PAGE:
2021 ◽  
Vol 3 (1) ◽  
pp. 27-39
Juliana Teixeira ◽  
Allysson Martins

This article, which integrates broader research, aims to identify the fake news patterns propagated in the process of disinformation about COVID-19 that were evaluated by the Brazilian fact-checking agencies Fato or Fake and Lupa. Aiming at this goal, we considered the strategies for spreading false information about the disease from January to September 2020. As a methodology, we used part of the procedures associated with media framing, focusing on the themes and labels of the checked information. Politics and death were the two main issues in misinformation assessed by the agencies, closely followed by themes related to cure and prevention. Personalities were particularly relevant at Lupa. The high frequency of the political issue reveals the ideological polarization that Brazil is experiencing, leading to global health crises such as the new coronavirus pandemic.

2021 ◽  
pp. 000276422110660
Celeste Campos-Castillo ◽  
Stef M. Shuster

Despite growing research on false information, a theoretical framework to organize findings is lacking. We use affect control theory to fill this need and introduce the affect-based credibility rating for interpreting the effectiveness of rhetorical strategies in discrediting the source of falsehoods. The rating quantifies the difference in connotations between the labels used to characterize the source and an ideal, credible source. Successful discrediting amplifies the difference. We use the rating to compare rhetorical strategies for discrediting opponents as sources during rival information campaigns about the Equal Rights Amendment. We show claiming the opponent is spreading disinformation rather than misinformation (stating the opponent is spreading falsehoods deliberately, rather than unwittingly) appears more effective at discrediting, particularly when disinformation claims allege more sinister motives for lying. The new rating helps organize findings by enabling direct comparisons between strategies, thereby contributing toward efforts to detect and discredit falsehoods in media.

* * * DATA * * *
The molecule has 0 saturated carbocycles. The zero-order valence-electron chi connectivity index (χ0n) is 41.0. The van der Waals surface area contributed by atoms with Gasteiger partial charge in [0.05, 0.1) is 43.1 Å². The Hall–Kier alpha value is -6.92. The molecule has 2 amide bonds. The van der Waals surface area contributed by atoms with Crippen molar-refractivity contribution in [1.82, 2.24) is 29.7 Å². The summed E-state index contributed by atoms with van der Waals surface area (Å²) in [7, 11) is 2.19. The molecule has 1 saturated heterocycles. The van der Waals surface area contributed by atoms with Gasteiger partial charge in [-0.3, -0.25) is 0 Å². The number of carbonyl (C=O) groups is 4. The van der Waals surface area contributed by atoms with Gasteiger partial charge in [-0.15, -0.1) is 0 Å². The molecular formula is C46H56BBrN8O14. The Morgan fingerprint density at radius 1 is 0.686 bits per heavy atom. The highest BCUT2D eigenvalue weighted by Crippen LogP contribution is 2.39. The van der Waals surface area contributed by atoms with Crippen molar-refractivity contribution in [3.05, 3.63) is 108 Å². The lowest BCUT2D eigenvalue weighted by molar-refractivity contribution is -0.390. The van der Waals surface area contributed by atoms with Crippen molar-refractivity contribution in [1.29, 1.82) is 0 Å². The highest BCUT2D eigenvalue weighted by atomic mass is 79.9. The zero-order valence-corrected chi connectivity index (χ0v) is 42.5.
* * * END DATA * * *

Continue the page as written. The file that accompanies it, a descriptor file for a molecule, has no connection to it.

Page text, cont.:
Ta dib ◽  
2021 ◽  
Vol 24 (2) ◽  
pp. 87
Iredho Fani Reza

This study aims to find out hoaxes on social media and how the form of tabayyun and its implementation can be a method of preventing hoaxes spread on social media. Using this type of research mixed methods with the design of the Sequential Exploratory Strategy. The subjects in this study N Total = 514 who were Muslim students at universities in Palembang City which were determined using purposive sampling technique. The data collection method used an online survey. Data analysis using coding techniques (open coding, axial coding and selective coding) version 9 of the Atlas.ti program and product moment analysis and testing for level categorization of the IBM SPSS version 24 program. This study found, first, the form of hoaxes on social media: 1) News lie; 2) False information; 3) Does not match the facts. Second, students have not implemented tabayyun optimally in responding to news on social media. The form of the application of tabayyun is to seek the truth by thinking critically, observing and confirming the news and information obtained.